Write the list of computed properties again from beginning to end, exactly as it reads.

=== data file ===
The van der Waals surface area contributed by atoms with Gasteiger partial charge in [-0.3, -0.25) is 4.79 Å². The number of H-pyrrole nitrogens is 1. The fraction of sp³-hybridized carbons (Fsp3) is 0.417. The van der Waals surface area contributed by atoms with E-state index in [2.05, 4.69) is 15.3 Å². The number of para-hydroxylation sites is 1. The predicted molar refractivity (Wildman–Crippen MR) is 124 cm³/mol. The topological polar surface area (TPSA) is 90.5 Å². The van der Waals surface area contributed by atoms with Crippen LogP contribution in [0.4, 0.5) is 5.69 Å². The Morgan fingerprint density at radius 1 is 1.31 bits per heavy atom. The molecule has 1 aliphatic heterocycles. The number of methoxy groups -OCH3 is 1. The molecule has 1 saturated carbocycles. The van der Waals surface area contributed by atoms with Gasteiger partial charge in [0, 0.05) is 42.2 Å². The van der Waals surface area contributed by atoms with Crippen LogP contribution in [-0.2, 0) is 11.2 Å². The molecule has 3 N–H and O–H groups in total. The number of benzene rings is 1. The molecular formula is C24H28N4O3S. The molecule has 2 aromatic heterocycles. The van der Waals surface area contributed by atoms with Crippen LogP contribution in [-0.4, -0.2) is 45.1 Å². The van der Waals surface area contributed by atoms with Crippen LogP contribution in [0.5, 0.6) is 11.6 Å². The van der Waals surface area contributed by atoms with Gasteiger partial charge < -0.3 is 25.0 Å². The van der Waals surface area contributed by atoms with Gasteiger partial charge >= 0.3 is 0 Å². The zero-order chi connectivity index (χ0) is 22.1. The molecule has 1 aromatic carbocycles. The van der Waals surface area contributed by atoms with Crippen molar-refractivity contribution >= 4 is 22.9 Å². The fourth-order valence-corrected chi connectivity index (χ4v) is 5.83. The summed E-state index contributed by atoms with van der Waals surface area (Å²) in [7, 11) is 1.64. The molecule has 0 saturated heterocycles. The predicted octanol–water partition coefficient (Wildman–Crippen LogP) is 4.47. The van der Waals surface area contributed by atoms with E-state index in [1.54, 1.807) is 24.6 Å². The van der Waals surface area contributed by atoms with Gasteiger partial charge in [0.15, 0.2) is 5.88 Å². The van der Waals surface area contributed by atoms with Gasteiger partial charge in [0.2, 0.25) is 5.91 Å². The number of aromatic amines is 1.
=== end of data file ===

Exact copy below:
The van der Waals surface area contributed by atoms with Gasteiger partial charge in [-0.3, -0.25) is 4.79 Å². The number of H-pyrrole nitrogens is 1. The fraction of sp³-hybridized carbons (Fsp3) is 0.417. The van der Waals surface area contributed by atoms with E-state index in [2.05, 4.69) is 15.3 Å². The number of para-hydroxylation sites is 1. The predicted molar refractivity (Wildman–Crippen MR) is 124 cm³/mol. The topological polar surface area (TPSA) is 90.5 Å². The van der Waals surface area contributed by atoms with Crippen LogP contribution in [0.4, 0.5) is 5.69 Å². The Morgan fingerprint density at radius 1 is 1.31 bits per heavy atom. The molecule has 1 aliphatic heterocycles. The number of methoxy groups -OCH3 is 1. The molecule has 1 saturated carbocycles. The van der Waals surface area contributed by atoms with Gasteiger partial charge in [0, 0.05) is 42.2 Å². The van der Waals surface area contributed by atoms with Crippen LogP contribution in [-0.2, 0) is 11.2 Å². The molecule has 3 N–H and O–H groups in total. The number of benzene rings is 1. The molecular formula is C24H28N4O3S. The molecule has 2 aromatic heterocycles. The van der Waals surface area contributed by atoms with Crippen LogP contribution in [-0.4, -0.2) is 45.1 Å². The van der Waals surface area contributed by atoms with Crippen LogP contribution in [0.5, 0.6) is 11.6 Å². The van der Waals surface area contributed by atoms with Gasteiger partial charge < -0.3 is 25.0 Å². The van der Waals surface area contributed by atoms with Gasteiger partial charge >= 0.3 is 0 Å². The zero-order chi connectivity index (χ0) is 22.1. The molecule has 1 aromatic carbocycles. The van der Waals surface area contributed by atoms with Crippen molar-refractivity contribution >= 4 is 22.9 Å². The fourth-order valence-corrected chi connectivity index (χ4v) is 5.83. The summed E-state index contributed by atoms with van der Waals surface area (Å²) in [7, 11) is 1.64. The molecule has 0 saturated heterocycles. The predicted octanol–water partition coefficient (Wildman–Crippen LogP) is 4.47. The van der Waals surface area contributed by atoms with E-state index in [1.54, 1.807) is 24.6 Å². The van der Waals surface area contributed by atoms with Gasteiger partial charge in [0.15, 0.2) is 5.88 Å². The van der Waals surface area contributed by atoms with Gasteiger partial charge in [0.2, 0.25) is 5.91 Å². The number of aromatic amines is 1.